It’s a good time to be thankful that most of the household items we take for granted today were a source of great amusement to people in the middle and ancient ages.
Probably not much thought is given to household items. But perhaps now is the time to begin because these everyday necessities have weird origins. Here are some of the things we use daily that have fascinating histories and facts:
This three-pronged object we use daily was once thought to be morally unacceptable and unhygienic. The Latin word “furca,” which means pitchfork, is where the term “fork” originates.
Forks were not used elsewhere until the Italians began using them to eat sugary and syrupy dried fruits during the Renaissance period. The use of forks was first recorded in the middle east between 330 and 1453. The ruling classes of the byzantine empire also used forks for dining.
When Maria Argyropoulina wed the dodge of Venice’s son, she brought a small case of forks for the wedding feast. Maria was a niece of Basil II and Constantine VIII, two byzantine kingdom emperors.
Maria died from the plague three years later, the Venetians were horrified, and Saint Peter Damian declared it to be God’s retribution. Saint Peter Damian ended the fork in European history for the following four hundred years. The Venetians were outraged.
Humans were still willing to risk everything to get the fork back to taste the sugary sweet things, and that’s how the fork was brought back.
Egyptian headrests made of stone or wood are the most well-known type of cushion. These characteristics are similar to the definition of the term “pillow,” which originates from the Latin term “pulvinus.” The words “Pulvinus” and “pulpit,” which refer to the elevated platform in churches, have similar etymologies.
To the Egyptians, pillowcases or cushions were essentially elevated platforms for the head. These sturdy cushions have most notably been found in Egyptian tombs supporting mummy heads.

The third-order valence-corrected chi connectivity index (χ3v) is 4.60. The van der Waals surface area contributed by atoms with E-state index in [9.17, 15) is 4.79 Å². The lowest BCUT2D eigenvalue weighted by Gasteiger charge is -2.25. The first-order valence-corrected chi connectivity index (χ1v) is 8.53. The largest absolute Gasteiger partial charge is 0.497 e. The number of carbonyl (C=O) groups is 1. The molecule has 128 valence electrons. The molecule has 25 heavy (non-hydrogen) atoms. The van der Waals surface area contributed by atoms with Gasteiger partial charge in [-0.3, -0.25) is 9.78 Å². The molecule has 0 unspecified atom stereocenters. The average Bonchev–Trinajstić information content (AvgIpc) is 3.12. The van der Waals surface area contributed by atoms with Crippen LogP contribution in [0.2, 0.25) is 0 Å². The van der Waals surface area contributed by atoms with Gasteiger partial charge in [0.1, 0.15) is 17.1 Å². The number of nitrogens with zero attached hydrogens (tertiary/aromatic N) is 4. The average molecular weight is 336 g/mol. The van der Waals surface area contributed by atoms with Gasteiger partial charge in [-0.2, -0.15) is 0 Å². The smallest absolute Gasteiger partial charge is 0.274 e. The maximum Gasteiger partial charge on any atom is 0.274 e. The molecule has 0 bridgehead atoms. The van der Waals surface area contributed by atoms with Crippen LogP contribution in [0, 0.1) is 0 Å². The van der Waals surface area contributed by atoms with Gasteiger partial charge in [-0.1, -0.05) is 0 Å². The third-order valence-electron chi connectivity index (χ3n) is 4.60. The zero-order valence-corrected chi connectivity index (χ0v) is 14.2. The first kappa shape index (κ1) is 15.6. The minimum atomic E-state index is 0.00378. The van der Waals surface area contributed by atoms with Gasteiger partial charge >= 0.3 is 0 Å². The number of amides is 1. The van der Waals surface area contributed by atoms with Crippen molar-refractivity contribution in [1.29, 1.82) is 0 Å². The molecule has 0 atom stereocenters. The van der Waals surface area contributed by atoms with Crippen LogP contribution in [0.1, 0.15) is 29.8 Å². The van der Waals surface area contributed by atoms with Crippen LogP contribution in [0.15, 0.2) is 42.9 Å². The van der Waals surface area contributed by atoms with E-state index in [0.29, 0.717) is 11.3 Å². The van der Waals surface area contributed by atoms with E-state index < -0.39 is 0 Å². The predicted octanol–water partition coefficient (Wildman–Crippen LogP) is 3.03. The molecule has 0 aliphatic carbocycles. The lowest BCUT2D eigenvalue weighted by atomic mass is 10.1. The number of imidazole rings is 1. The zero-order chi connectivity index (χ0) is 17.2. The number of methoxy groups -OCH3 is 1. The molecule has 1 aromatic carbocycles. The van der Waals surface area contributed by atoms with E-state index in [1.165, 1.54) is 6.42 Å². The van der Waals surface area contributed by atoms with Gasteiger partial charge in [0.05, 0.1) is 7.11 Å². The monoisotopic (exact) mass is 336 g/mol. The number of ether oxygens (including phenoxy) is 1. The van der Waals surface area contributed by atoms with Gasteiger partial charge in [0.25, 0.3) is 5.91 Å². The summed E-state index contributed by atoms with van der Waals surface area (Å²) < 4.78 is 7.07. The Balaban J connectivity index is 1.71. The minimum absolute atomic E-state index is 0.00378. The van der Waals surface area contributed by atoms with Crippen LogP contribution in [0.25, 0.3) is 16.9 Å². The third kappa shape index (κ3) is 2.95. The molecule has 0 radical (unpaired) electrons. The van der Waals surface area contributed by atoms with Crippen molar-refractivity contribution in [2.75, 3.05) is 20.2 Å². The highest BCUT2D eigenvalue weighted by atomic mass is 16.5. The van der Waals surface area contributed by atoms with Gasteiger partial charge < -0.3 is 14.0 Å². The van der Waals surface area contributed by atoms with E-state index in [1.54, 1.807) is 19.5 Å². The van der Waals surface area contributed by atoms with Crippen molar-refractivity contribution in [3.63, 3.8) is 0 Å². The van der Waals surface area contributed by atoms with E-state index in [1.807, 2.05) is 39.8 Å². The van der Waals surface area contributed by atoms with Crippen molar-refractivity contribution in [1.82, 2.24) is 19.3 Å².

Many people in ancient Africa, Asia, and Pacific regions used stiffer pillows rather than fluffy cushions for a pleasant night’s sleep. Some of the earliest pillows dating back to the Third Dynasty have an arch-shaped piece resting on a pillar and resemble tiny stools.
3. Table linens
Elegant medieval dining required fine table linen. The casual manner in which we treat tablecloths would horrify many medieval people. Fine linen symbolized high social standing in the eyes of knights and their ladies.
Don’t underestimate the value of table linen, which includes more than just elaborate damask, Perugia towels, and handwoven diamond diapers. Every piece of linen had to be carefully woven after being harvested, spun, and bleached by hand.
Ancient plates, also referred to as trenchers, were constructed from bread slices that were two or three inches thick and had been left out to dry for about four days. Meals were typically served on hardened bread, and people would normally eat the meal with their hands.
The bread trencher was eventually abandoned, and people had to eat from a wooden base. For the purpose of holding food juices, a grove was carved into the wood. These flower-themed wooden trenchers were purchased in dozens.
The first plates, after bread plates, were those created by nature.: a sizable leaf, a shell, a piece of wood, or pretty much anything else that could carry food. Traditionally, communal plates were shared.
5. The Sofa
In the Medieval Era, kings, queens, and members of the royal family traveled from one castle to another with their furnishings in tow. The main feature was mobility. However, due to a civil war, 10-year-old King Louis was forced to flee Paris in 1648, leaving him without any furniture.
As a result, when members of the royal family visited him there, they had nothing to sit on. He felt ashamed that he was unable to extend hospitality.